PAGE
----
A new/old find is an album of covers by another old favourite, Matthew Sweet, whose power-pop stylings have long resonated in this household, and his wife.

Yeah, okay, CLANG. Sounds reductive if not downright sexist of me, but I’m holding back for dramatic effect. Come on, give me this one.

The spawny so-and-so is married to Susanna Hoffs. Yes, The Bangles’ Susanna Hoffs. Yes, the Susanna Hoffs who did that side-eye in the video for walk Like An Egyptian and wore that mini-dress in the Eternal Flame video and rocks a black Rickenbacker like no-one else and hey well LOOK–

Proper badass. Power-pop royalty in her own right is what I’m saying, which makes the Sweet/Hoffs pairing all the more special.

Aaanyway, Susanna and Matthew have released a long series of cover versions, and the best of them are complied onto Under The Covers, a cracking set of tunery. Their harmonies are gorgeous throughout. There’s nothing particularly challenging here, but it’s a spark for the soul as far as I’m concerned.

While I’m on Recommendation Road, it would be remiss of me not to mention the podcast run by an X&HTeam-mate and fellow Trekkie, Keith Eyles. Let’s See What’s Out There follows the recently-finished Star Trek: Picard, which I’ve thoroughly enjoyed. You may too, if you’re that way inclined.

Keith and co-host Pete are knowledgable and enthusiastic without indulging in the aggressive geekery that can leak into these sort of exercises. It’s going to some interesting places now season 1 is complete. There is a danger that I may crop up on an episode at some point. Fair warning will be given so you can retreat to a safe distance. Check out an ep featuring another Team-mate, Graham Williams, below. You may find it sparks an interest.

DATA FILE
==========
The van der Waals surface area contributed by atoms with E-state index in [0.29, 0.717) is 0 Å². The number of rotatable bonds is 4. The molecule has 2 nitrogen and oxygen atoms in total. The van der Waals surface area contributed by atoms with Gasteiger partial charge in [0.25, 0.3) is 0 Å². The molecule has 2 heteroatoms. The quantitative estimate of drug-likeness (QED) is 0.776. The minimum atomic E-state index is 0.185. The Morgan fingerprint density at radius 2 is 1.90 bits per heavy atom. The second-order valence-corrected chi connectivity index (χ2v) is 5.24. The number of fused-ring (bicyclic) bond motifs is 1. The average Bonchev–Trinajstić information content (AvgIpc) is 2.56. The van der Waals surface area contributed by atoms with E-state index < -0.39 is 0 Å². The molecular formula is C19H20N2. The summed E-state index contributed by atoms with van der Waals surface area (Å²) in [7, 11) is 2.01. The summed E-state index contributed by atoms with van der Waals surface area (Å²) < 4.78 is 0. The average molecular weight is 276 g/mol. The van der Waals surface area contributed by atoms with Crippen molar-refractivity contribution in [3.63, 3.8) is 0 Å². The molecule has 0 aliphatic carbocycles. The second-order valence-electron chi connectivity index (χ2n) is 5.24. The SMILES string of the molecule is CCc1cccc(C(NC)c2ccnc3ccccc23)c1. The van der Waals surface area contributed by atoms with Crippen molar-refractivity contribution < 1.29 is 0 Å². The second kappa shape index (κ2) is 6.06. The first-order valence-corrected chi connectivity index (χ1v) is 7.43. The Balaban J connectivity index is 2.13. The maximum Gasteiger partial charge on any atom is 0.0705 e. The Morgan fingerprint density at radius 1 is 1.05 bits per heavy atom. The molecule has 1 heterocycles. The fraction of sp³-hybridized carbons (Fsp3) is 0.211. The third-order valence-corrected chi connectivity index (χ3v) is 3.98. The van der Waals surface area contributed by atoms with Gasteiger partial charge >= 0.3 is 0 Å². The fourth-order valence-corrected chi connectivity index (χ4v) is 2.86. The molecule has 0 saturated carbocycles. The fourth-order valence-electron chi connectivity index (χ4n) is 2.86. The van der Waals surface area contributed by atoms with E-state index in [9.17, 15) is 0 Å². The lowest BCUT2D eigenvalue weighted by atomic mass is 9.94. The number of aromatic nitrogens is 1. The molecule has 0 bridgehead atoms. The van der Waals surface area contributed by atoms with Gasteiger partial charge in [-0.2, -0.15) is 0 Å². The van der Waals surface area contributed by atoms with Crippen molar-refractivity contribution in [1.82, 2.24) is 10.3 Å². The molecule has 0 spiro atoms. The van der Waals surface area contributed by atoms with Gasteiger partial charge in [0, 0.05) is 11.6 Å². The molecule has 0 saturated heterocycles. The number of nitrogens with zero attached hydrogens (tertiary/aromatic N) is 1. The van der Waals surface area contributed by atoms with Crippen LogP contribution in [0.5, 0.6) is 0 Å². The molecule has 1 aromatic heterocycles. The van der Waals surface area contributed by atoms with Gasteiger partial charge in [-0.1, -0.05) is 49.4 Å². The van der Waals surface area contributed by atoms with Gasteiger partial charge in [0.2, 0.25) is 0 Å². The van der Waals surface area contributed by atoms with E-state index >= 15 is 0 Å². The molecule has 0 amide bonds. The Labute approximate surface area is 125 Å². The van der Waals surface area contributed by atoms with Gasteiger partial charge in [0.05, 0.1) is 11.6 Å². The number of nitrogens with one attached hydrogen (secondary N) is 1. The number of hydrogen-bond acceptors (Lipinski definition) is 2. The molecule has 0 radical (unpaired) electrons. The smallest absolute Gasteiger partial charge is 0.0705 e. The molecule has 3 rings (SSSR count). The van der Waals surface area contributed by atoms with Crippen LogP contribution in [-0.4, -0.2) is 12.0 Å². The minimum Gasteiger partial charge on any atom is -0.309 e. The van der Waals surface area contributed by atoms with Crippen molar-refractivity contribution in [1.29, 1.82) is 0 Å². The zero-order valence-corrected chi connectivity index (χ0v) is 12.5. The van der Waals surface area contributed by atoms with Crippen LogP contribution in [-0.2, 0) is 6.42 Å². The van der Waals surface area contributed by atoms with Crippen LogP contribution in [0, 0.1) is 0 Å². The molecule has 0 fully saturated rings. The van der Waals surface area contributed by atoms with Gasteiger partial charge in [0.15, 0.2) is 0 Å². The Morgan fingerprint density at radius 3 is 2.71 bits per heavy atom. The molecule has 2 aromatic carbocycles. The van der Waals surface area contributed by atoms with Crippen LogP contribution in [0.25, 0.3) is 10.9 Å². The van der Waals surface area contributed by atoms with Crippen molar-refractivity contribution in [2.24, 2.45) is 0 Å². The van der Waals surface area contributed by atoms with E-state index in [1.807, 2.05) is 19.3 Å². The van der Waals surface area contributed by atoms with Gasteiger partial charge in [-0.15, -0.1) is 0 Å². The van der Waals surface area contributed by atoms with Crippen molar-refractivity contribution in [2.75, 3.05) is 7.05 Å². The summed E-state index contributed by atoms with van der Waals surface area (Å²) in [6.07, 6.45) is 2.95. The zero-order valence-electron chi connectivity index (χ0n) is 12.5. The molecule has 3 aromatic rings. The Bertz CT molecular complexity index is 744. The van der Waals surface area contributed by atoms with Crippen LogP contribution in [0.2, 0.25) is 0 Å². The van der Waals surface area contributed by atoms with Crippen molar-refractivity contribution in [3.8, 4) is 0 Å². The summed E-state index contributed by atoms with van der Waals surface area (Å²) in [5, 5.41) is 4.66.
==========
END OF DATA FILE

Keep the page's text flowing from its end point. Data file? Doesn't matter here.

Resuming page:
It’s the end of my first week in furlough. There is dark talk of decorating and shelf-building in my near future. For now, I’m enjoying this quiet time, feeling my mind slowly returning to a place where the sparks can fly freely. I hope you’re all finding bright points in the day too, however and wherever you can.

Now, if you’ll excuse me, I have important things to do. Take it away, boys…

Proof Of Life

Easter Monday. Cooler than the weekend, when we spent most of our time dozing in the sun with a book each. A sharp-edged breeze swirls the candy-floss blossom from next door’s apple tree up into the air. Baby pink against a cloudless blue. We move some tubs and planters around, repot a thyme, do some watering. I trim some of the thyme to put into a tray-bake of vegetables later.

Outside, All Hallows Road is empty. The Easter traffic that’s usual for the home of one of Reading’s major cemeteries during a national holiday is non-existent. The boneyard gates are closed and chained. No fresh flowers on Grandma’s grave. The irony of a shuttered cemetery in the midst of of a global pandemic is almost parody. The blackest of comedies.